Re: It’s Free! Swipe Yo EBT Music Video

This video reinforces the stereotypical imagery attached to the receipt of government assistance. The “welfare queen” makes a comeback in this music video spoof/right-wing propaganda. The fact that the main character/singer/video producer is a colored woman should not add any legitimacy to the oversimplistic portrayal of California’s African American communities. The Tea Party has embraced Chapter Jackson’s simplistic work as “gospel” and evidence of the detrimental effects of government assistance on the Black community. The characterization of African American females as unfit mothers via alcohol and drug abuse is nothing new in popular culture and mass media. From Halle Barry’s portrayal of a drug addicted careless mother in Losing Isaiah and the “Black crack babies” news media frenzy, to Mo’nique’s recent portrayal of “Mary Lee Johnston” in Precious, it is clear that the colonial legacies of real “motherhood” continue to be a constructed in opposition to the Black female. Chapter’s lyrics–“All you have to do is fuck and nine months later you’re in the big bucks” construct “Black motherhood and sexuality” as an easy way to obtain government assistance and monetary gain. By portraying promiscuity, drug/alcohol abuse, fast food consumption as facilitated by EBT use, the video perpetuates a self-imposed “culture of poverty” through misuse of government resources.

 

 

 

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One thought on “Re: It’s Free! Swipe Yo EBT Music Video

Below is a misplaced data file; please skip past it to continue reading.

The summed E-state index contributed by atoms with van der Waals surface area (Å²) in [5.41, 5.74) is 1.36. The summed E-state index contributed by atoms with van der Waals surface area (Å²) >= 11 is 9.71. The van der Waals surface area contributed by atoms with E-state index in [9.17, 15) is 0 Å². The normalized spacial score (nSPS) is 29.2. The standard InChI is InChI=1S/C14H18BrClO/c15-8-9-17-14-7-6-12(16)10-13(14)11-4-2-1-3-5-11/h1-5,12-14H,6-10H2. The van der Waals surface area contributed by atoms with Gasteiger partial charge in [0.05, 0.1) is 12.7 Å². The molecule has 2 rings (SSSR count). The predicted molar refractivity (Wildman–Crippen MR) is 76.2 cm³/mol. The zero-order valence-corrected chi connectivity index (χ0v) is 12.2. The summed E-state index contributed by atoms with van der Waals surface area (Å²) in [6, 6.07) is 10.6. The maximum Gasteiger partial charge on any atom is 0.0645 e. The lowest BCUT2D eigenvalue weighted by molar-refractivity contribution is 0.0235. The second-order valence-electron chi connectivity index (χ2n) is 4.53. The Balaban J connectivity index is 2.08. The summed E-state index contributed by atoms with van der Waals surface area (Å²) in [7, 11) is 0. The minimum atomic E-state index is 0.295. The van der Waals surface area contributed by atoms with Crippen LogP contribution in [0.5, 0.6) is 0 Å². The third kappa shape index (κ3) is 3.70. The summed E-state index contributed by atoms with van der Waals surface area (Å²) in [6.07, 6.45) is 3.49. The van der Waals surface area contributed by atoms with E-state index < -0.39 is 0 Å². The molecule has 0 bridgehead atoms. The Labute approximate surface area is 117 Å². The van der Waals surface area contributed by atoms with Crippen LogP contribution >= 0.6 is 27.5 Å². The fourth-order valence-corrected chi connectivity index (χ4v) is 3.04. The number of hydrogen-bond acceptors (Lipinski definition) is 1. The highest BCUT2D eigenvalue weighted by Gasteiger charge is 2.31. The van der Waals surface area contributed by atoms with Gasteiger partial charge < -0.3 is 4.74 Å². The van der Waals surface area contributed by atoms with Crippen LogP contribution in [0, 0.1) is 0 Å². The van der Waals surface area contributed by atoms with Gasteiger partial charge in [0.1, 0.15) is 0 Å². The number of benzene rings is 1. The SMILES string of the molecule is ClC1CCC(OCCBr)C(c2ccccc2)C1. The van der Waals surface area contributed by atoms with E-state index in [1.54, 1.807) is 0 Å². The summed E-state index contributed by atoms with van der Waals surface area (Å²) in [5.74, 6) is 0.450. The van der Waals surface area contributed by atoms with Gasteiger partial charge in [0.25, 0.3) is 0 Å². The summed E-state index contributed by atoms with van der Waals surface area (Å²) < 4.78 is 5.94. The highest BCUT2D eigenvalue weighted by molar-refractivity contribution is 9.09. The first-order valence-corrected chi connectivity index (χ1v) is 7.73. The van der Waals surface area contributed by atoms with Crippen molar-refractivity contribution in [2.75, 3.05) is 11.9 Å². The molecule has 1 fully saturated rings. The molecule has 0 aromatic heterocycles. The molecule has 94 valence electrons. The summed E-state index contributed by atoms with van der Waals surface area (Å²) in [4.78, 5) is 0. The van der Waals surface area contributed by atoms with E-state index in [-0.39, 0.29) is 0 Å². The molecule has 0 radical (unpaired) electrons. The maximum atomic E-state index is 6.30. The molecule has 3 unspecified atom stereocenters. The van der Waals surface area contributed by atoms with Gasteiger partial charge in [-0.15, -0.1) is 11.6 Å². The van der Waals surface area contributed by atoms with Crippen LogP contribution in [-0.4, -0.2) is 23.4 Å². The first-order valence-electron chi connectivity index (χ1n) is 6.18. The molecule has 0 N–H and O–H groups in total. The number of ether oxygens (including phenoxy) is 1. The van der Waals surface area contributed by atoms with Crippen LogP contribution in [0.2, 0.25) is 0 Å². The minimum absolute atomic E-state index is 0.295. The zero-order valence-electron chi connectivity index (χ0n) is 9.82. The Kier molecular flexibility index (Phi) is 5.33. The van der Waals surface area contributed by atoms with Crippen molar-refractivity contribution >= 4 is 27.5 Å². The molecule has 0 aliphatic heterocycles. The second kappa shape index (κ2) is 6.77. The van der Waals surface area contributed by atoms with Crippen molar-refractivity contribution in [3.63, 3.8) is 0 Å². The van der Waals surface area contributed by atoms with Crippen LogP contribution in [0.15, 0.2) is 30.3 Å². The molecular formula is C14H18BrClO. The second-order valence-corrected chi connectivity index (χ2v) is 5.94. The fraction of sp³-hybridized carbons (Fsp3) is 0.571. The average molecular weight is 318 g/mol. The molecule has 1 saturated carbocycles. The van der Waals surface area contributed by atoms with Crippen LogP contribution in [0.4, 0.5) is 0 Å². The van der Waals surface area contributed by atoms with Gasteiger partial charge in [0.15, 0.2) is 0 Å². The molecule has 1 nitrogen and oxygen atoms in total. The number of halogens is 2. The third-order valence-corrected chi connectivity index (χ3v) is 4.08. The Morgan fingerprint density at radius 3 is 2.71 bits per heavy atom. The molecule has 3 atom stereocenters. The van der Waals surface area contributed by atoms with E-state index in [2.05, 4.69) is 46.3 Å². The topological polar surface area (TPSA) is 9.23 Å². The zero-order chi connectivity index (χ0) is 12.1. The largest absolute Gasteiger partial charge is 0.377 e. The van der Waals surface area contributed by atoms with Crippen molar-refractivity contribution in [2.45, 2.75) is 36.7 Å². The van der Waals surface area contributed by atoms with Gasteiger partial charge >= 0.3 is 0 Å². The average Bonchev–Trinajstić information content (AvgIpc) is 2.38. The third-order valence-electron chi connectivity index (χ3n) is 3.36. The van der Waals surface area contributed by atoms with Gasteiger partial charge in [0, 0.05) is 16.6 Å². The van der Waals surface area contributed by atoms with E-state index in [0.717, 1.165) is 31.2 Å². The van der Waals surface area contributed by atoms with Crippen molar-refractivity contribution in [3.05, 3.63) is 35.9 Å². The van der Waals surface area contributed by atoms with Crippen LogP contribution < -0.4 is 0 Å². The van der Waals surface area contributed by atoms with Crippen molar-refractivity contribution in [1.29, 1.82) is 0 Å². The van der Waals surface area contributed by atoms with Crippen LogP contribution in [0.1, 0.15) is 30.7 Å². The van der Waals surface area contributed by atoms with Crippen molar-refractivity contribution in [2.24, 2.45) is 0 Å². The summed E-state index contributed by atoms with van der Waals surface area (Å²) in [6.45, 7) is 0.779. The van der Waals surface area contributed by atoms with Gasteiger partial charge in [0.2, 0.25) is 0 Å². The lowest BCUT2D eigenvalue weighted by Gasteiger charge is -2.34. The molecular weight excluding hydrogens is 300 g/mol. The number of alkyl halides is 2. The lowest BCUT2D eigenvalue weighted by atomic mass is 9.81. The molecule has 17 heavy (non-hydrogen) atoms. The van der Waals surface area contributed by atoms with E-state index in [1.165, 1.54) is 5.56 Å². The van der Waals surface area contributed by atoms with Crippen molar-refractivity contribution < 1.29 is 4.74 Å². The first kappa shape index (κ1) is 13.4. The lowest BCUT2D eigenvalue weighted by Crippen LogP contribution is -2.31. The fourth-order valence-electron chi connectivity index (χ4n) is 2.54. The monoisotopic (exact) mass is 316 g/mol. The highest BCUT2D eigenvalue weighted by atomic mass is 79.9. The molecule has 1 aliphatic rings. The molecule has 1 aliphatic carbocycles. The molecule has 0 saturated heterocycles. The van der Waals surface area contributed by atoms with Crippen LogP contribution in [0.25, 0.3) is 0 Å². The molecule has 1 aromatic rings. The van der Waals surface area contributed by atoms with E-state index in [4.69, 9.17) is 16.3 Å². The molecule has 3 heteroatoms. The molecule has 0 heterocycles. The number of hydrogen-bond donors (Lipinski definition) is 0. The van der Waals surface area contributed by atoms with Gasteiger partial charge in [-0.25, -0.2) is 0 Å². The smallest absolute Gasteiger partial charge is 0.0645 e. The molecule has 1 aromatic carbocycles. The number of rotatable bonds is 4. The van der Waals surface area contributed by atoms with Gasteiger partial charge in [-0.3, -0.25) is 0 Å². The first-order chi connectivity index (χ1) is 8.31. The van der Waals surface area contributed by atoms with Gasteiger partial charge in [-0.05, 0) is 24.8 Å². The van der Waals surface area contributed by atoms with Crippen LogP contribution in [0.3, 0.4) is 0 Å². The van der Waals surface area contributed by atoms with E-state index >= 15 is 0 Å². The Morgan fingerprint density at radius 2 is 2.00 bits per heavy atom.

1. I agree that the media plays a large part in portraying African American women has underserving of motherhood and they will continue to do because that is what sells. Unfortunately, we do not see in popular cultural the representation of all those black mothers working two jobs around the clock to feed, clothe, and provide a safe shelter for their children. Furthermore, the songs lyrics make many assumptions that only continue to perpetuate the stigma surrounding black motherhood. For example, just because you become pregnant and apply for government assistance does not mean that you will qualify. Not to mention that the majority of people receiving government assistance are not people of color, but actually whites. I think that the problem will persist until we begin to demand that the positive behaviors of communities -specifically those whose image have been damaged, be portrayed as well. The image provides an example of the many negative assumptions tied to the black female body: alcohol and drug busy, the lack of birth control methods (over population), poverty, lazy, and messy/dirty. Also note the actresses’ young age perhaps insinuating black women’s promiscuity early on in life.

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